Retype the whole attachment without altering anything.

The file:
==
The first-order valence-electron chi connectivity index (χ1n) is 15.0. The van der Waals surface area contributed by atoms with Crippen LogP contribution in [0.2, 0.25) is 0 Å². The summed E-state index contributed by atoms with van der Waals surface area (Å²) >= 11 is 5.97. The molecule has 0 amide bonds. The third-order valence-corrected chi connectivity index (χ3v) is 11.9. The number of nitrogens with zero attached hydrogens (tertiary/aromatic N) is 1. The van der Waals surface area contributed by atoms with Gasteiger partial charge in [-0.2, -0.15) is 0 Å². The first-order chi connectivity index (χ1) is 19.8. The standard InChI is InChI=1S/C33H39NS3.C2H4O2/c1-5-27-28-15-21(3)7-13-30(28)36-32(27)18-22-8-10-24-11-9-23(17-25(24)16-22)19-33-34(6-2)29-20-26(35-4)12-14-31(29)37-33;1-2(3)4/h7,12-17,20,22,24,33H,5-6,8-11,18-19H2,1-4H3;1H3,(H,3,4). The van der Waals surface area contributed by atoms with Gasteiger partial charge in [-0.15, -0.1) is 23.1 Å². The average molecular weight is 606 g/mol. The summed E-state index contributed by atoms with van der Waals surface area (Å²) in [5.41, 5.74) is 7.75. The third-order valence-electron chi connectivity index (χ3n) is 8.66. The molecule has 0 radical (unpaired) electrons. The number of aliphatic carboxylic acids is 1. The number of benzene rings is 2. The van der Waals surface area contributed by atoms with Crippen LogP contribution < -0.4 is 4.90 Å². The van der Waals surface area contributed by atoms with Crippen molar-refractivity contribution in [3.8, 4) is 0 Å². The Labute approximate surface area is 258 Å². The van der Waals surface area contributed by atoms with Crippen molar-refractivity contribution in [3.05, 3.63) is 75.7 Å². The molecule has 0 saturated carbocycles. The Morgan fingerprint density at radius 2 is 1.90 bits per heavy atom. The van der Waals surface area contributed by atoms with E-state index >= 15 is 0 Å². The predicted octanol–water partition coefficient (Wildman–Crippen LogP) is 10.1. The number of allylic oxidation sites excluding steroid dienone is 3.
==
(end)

The first-order valence-electron chi connectivity index (χ1n) is 15.0. The van der Waals surface area contributed by atoms with Crippen LogP contribution in [0.2, 0.25) is 0 Å². The summed E-state index contributed by atoms with van der Waals surface area (Å²) >= 11 is 5.97. The molecule has 0 amide bonds. The third-order valence-corrected chi connectivity index (χ3v) is 11.9. The number of nitrogens with zero attached hydrogens (tertiary/aromatic N) is 1. The van der Waals surface area contributed by atoms with Gasteiger partial charge in [-0.2, -0.15) is 0 Å². The first-order chi connectivity index (χ1) is 19.8. The standard InChI is InChI=1S/C33H39NS3.C2H4O2/c1-5-27-28-15-21(3)7-13-30(28)36-32(27)18-22-8-10-24-11-9-23(17-25(24)16-22)19-33-34(6-2)29-20-26(35-4)12-14-31(29)37-33;1-2(3)4/h7,12-17,20,22,24,33H,5-6,8-11,18-19H2,1-4H3;1H3,(H,3,4). The van der Waals surface area contributed by atoms with Gasteiger partial charge in [-0.15, -0.1) is 23.1 Å². The average molecular weight is 606 g/mol. The summed E-state index contributed by atoms with van der Waals surface area (Å²) in [5.41, 5.74) is 7.75. The third-order valence-electron chi connectivity index (χ3n) is 8.66. The molecule has 0 radical (unpaired) electrons. The number of aliphatic carboxylic acids is 1. The number of benzene rings is 2. The van der Waals surface area contributed by atoms with Crippen LogP contribution < -0.4 is 4.90 Å². The van der Waals surface area contributed by atoms with Crippen molar-refractivity contribution in [3.8, 4) is 0 Å². The Labute approximate surface area is 258 Å². The van der Waals surface area contributed by atoms with Crippen molar-refractivity contribution in [3.05, 3.63) is 75.7 Å². The molecule has 0 saturated carbocycles. The Morgan fingerprint density at radius 2 is 1.90 bits per heavy atom. The van der Waals surface area contributed by atoms with E-state index >= 15 is 0 Å². The predicted octanol–water partition coefficient (Wildman–Crippen LogP) is 10.1. The number of allylic oxidation sites excluding steroid dienone is 3.